Google recently introduced a new reporting feature in AdWords called Search Funnels. This new reporting allows advertisers to see the sequence of keywords a user used before they completed a conversion. There are a lot more bells and whistles than that for advanced users, but in this post we’re just going to focus on the high-value basics to get you started.
To access this new report, follow these steps:
- Log in to your AdWords account.
- Click on the “Reporting” tab
- Select the option “Conversions”
- On the left side of the screen, you should see a link titled “Search Funnels.” Click on it.
You should be on a screen that looks vaguely similar to your Google Analytics interface. There are a lot of options here, but I want to look at the two most useful ones: Path Length and Top Keyword Paths.
Many users type in multiple search queries before they finally convert. This report will show you just how many of these users visit your site. To view this report, select the “Path Length” link from the left-side navigation menu in the Search Funnels screen:
This graph will give you a breakdown of how many clicks users made on your ads before they converted. Results will vary by advertiser, but chances are that you will see the majority of your customers performed one click, a smaller percentage did two, an even smaller percentage made three, and so on and so forth further down the line. This may give you insight into how to make your AdWords costs more efficient. If you have an abnormally larger percentage of users performing multiple clicks, you may want to find a way to make your ads more targeted (i.e. state clearly your products are for business customers instead of consumers), or more closely align the message on your landing page to the one in your ad. If your customers aren’t finding what they are looking for on their first click, they’re probably going to do a different search and try again. If you meet that more specific need on the next click, you get yourself a customer, if not, you lost your opportunity on the first click. This Path Length report can help you diagnose this issue and take steps to solve problems with your account.
Now that you know which percentage of customers are using multiple keywords, let’s take a look at how to discover what those different keywords are. There are a few ways to access this data in the Search Funnels report, but for now let’s focus on top keyword paths. Select the “Top Paths” link from the nav menu:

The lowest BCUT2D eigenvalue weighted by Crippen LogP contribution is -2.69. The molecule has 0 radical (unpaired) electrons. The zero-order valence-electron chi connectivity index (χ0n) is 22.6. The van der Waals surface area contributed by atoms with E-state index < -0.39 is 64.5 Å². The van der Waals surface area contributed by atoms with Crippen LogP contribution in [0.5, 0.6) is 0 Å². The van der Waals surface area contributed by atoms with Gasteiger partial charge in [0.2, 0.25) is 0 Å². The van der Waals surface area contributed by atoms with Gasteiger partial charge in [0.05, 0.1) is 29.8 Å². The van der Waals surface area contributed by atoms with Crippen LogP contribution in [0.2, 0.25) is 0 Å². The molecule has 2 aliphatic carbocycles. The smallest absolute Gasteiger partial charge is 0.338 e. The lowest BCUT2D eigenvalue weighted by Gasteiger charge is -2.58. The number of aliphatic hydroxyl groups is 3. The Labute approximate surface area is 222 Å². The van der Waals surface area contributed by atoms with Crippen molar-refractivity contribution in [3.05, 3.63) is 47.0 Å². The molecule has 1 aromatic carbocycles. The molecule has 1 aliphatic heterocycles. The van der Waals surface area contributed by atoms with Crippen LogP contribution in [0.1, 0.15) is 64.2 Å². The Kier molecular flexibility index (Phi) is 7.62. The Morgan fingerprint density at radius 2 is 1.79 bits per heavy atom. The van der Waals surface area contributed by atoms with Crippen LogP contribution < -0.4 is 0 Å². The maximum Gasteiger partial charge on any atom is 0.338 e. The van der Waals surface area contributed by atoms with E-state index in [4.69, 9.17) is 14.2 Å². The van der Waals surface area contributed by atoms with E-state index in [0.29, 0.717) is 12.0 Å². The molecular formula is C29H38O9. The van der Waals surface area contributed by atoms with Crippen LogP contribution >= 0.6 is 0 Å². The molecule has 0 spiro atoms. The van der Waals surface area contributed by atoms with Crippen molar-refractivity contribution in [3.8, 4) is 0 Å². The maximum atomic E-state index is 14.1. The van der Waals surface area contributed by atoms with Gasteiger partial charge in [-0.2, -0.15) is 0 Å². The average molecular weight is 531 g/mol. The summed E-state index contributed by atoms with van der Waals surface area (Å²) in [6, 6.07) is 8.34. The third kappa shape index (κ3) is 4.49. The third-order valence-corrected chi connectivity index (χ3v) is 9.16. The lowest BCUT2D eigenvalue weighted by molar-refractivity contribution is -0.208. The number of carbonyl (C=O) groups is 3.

Next, we need to filter this report down so that we’re looking at keyword paths only. Below the graph, look for some drop-down fields. We’re going to select “2 or more paths” from the “Path Length” drop-down and “Keyword Path (clicks)” from the “Dimensions” drop-down:
Now, you should see how user’s search queries changed (or didn’t change) as they refined their searches before the conversion. If you don’t see a lot of queries, try increasing your date range of the report. Chances are, you’ll see a lot of duplicates as a user searched the first time, mulled their purchase over, then returned with the same search query later. But, you’ll also see a few where a user started with a broad query (i.e. “computer training”) and then refined it after some initial research and consideration (i.e. “A+ certification classes”).
So how can you use this information? This report can give you insight on keywords that you thought weren’t working, but are actually helping other keywords convert. This is known in the industry as an “assist,” and so far, Yahoo has been the only search engine that actively reports it as a metric. These keywords may seem like they’re not working, but they’re actually pretty valuable. While you may not see these keywords getting conversions, they’re actually capturing customers early on in the buying process, introducing them to your company, and priming them to complete a conversion on a later search. Before you start pausing keywords in your account, double check your keyword path reports to make sure they are not assisting other keywords and adding unseen value to your account.